Prior posts have noted the Gulf of Mexico/Carribean dead zone at the mouth of the Mississippi River Delta. Prior posts have discussed in detail the cause for such blooms, the overuse of nitrogen and phosphorus fertilizers by agricultural operations and the discharge of nitrogen and phosphorus wastes from sewage treatment plants. Such adverse impacts are being seen not only in other U.S. locales, but worldwide. See, for example, http://www.usgs.gov/blogs/features/usgs_top_story/dead-zone-the-source-of-the-gulf-of-mexicos-hypoxia/ and http://www.cep.unep.org/publications-and-resources/marine-and-coastal-issues-links/nutrients.
Recently, the City of Toledo was much in the news because toxic algae blooms, driven by the same nutrients (which are usually key to all such blooms), were proving hazardous to drinking water supplies. Ironically, EPA does not require testing for such toxins, but the City fortunately had its own testing program. See, for example, http://www.poughkeepsiejournal.com/story/tech/science/environment/2014/08/17/toxic-algae-can-put-water-sources-risk/14061669/ and http://www.usatoday.com/story/news/nation-now/2014/08/04/toledo-ohio-water-toxin-explainer/13563805/.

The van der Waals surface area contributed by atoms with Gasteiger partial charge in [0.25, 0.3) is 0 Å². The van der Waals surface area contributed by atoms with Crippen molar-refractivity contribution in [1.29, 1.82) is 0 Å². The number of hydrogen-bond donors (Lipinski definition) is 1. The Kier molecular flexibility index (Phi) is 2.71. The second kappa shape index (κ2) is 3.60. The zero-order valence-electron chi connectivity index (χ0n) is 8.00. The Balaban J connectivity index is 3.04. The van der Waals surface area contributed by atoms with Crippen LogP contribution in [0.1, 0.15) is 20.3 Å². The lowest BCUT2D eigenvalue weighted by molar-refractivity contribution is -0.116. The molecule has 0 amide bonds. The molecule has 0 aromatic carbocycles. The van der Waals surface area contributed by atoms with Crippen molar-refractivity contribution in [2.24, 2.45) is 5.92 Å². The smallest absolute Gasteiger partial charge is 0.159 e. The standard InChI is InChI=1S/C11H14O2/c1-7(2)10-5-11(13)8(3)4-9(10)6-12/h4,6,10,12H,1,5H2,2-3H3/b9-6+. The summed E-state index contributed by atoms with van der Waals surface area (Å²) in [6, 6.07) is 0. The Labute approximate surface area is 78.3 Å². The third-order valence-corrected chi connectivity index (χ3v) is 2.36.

But, the problem is more widespread. The Shenandoah Riverkeeper has apparently be working with the Virginia DEQ and U.S. EPA to recognize and regulate such blooms in the Shenandoah River. Because Riverkeeper views voluntary action as insufficient, it has filed a notice of intent to bring an action under the CWA. See http://www.potomacriverkeeper.org/updates/shenandoah-riverkeeper-files-notice-intent-sue-epa-failure-address-algae-shenandoah-river.
Given the known potential for harm from such blooms, and given that the cause is widely understood, it would appear prudent for water providers (even when not required to do so by Federal or State regulation) to implement voluntary monitoring programs.